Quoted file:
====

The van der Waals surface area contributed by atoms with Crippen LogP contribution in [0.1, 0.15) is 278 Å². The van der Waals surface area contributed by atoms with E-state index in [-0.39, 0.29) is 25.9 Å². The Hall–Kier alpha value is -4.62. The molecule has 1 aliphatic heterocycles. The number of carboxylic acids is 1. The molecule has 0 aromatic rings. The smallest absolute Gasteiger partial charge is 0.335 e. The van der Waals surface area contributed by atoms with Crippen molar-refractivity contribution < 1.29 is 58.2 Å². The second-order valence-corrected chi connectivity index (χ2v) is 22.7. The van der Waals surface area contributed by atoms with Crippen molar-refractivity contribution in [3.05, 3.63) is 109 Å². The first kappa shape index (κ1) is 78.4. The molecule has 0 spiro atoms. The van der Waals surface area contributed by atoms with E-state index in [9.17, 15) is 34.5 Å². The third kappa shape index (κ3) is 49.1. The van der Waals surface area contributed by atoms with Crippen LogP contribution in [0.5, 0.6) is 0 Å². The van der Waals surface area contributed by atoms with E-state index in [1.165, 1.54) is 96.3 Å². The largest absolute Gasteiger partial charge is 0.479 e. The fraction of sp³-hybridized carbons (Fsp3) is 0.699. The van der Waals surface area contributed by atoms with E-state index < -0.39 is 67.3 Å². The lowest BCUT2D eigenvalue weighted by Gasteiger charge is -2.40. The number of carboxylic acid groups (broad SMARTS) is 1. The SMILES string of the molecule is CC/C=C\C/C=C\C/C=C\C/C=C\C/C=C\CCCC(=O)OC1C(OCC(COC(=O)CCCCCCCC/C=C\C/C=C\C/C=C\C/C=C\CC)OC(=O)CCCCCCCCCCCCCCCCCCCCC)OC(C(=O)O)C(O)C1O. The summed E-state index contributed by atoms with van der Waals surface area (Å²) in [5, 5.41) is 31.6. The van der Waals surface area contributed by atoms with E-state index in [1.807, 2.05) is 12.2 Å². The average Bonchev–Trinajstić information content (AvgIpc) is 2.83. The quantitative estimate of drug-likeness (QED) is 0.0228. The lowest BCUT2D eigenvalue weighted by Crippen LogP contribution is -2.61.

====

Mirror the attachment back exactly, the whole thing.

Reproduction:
The van der Waals surface area contributed by atoms with Crippen LogP contribution in [0.1, 0.15) is 278 Å². The van der Waals surface area contributed by atoms with E-state index in [-0.39, 0.29) is 25.9 Å². The Hall–Kier alpha value is -4.62. The molecule has 1 aliphatic heterocycles. The number of carboxylic acids is 1. The molecule has 0 aromatic rings. The smallest absolute Gasteiger partial charge is 0.335 e. The van der Waals surface area contributed by atoms with Crippen molar-refractivity contribution < 1.29 is 58.2 Å². The second-order valence-corrected chi connectivity index (χ2v) is 22.7. The van der Waals surface area contributed by atoms with Crippen molar-refractivity contribution in [3.05, 3.63) is 109 Å². The first kappa shape index (κ1) is 78.4. The molecule has 0 spiro atoms. The van der Waals surface area contributed by atoms with E-state index in [9.17, 15) is 34.5 Å². The third kappa shape index (κ3) is 49.1. The van der Waals surface area contributed by atoms with Crippen LogP contribution in [0.5, 0.6) is 0 Å². The van der Waals surface area contributed by atoms with E-state index in [1.165, 1.54) is 96.3 Å². The largest absolute Gasteiger partial charge is 0.479 e. The fraction of sp³-hybridized carbons (Fsp3) is 0.699. The van der Waals surface area contributed by atoms with E-state index < -0.39 is 67.3 Å². The lowest BCUT2D eigenvalue weighted by Gasteiger charge is -2.40. The number of carboxylic acid groups (broad SMARTS) is 1. The SMILES string of the molecule is CC/C=C\C/C=C\C/C=C\C/C=C\C/C=C\CCCC(=O)OC1C(OCC(COC(=O)CCCCCCCC/C=C\C/C=C\C/C=C\C/C=C\CC)OC(=O)CCCCCCCCCCCCCCCCCCCCC)OC(C(=O)O)C(O)C1O. The summed E-state index contributed by atoms with van der Waals surface area (Å²) in [5, 5.41) is 31.6. The van der Waals surface area contributed by atoms with E-state index in [1.807, 2.05) is 12.2 Å². The average Bonchev–Trinajstić information content (AvgIpc) is 2.83. The quantitative estimate of drug-likeness (QED) is 0.0228. The lowest BCUT2D eigenvalue weighted by Crippen LogP contribution is -2.61.